Interview with Atlanta Rising Star Chef Joey Ward

February 2018

Caroline Hatchett: How did you get your start?
Joey Ward:
My grandfather was a cook in the navy, and he was my idol. I didn’t have a dad growing up. I knew I wanted to be in the kitchen when I was 4 or 5. The first thing I cooked was blueberry pancakes. I knew I wanted to do something like [my grandfather] did, just not in the Navy. On Saturday mornings, after cartoons on PBS, I would watch cooking shows: “Yan Can Cook”, Julia Child, and Justin Wilson. I remember it being so cool, and I’ve always been artistic. The kitchen is all about trying to stimulate as many senses as you can at once. When you’re cooking at a high enough level there’s sight, sound, texture, taste, that distinct “X” factor and emotion that comes from dinner service. 

CH: Who's your mentor?
I have two, both Kevin Gillespie and Kevin Walker. Master Chef Kevin Walker took me under his wing when I was 16. He was the reason I went to The Culinary Institute of America, which taught me fundamentals. Meanwhile, I was working at the Cherokee Country Club from 16 to 21, which happened to be a great place to extern. They were uncompromising. I clocked in, worked the line, and didn’t go to prom or homecoming because I had to work sauté. I’ve never been afraid of working.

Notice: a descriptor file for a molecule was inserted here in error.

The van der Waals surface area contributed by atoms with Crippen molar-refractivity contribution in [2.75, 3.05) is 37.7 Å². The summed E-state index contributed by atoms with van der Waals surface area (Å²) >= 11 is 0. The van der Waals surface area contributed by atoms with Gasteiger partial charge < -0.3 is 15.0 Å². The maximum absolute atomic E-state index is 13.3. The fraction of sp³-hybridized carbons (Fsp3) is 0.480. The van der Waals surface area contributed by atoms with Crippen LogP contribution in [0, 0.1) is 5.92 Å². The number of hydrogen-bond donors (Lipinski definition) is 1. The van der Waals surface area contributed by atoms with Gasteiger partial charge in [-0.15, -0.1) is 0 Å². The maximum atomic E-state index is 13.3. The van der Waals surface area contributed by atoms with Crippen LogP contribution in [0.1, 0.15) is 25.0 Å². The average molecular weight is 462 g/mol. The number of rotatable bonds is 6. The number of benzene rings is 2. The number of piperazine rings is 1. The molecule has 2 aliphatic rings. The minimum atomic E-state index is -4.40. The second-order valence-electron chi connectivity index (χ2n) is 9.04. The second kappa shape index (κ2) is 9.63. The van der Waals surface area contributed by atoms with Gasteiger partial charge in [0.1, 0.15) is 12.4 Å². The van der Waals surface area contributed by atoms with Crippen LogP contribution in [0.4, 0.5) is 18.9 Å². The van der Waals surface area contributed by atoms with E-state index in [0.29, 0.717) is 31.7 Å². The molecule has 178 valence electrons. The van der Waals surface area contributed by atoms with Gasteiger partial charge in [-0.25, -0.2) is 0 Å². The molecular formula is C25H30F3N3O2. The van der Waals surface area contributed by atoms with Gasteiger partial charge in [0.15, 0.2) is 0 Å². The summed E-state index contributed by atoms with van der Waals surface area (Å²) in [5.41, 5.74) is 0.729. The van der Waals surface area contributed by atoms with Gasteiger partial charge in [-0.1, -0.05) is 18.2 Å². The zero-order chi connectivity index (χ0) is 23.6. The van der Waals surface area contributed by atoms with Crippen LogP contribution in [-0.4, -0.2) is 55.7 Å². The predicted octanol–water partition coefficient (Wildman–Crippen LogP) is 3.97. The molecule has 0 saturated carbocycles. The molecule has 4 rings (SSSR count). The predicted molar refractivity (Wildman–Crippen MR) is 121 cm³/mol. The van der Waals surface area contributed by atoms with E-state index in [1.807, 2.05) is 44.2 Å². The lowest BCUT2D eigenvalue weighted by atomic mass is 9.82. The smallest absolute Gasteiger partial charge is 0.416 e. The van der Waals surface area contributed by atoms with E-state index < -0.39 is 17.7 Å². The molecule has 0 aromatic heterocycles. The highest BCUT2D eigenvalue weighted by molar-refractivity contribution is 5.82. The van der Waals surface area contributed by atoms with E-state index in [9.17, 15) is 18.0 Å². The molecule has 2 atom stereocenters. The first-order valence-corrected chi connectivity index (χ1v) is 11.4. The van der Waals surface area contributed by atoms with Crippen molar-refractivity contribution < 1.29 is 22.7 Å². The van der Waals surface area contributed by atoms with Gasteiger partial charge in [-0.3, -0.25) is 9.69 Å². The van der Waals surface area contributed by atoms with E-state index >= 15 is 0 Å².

CH: How are you involved in the local culinary community?
: I do a lot of charity events and try to be active as much as I can be. I always like working with my peers. I organize Young Guns dinner for Share Our Strength. I’ve been the organizing chef for two years—the dinners have six chefs and six courses. I am supportive of anyone who raises the bar for our Nosh Talks, a discussion panel board, on how to make relationships more fluid. 

CH: What's your biggest challenge?
: I consider myself less an executive chef, and more captain of a pirate ship. We sit each week, with a chalkboard and talk about new dishes, getting ideas from different levels of experiences. A lot of people have left chef de cuisine and sous chef positions to come here. We corral all these creative people into a cohesiveness that kind of makes sense and is still kind of wacky. If someone believes in a dish, we have them take ownership, but you still must learn to edit. 

CH: What's your five-year plan?
: I’ve been here five years. The next step would be to open my own place, after Gunshow has run its course. It would be a more composed setting, with a tasting menu because my heart is in fine dining. I love creative expressions and doing fun stuff, and don’t take myself too seriously. I spent my entire career trying to leave Atlanta. I’ve visited Chicago, but I’ve always had a longing to work here. I could not be prouder of the heritage we have and the voice. I think it’s time for Atlanta to have a voice on national or world stage. Being part of Gunshow was great—I didn’t know if it was going to work. It has been a fun ride.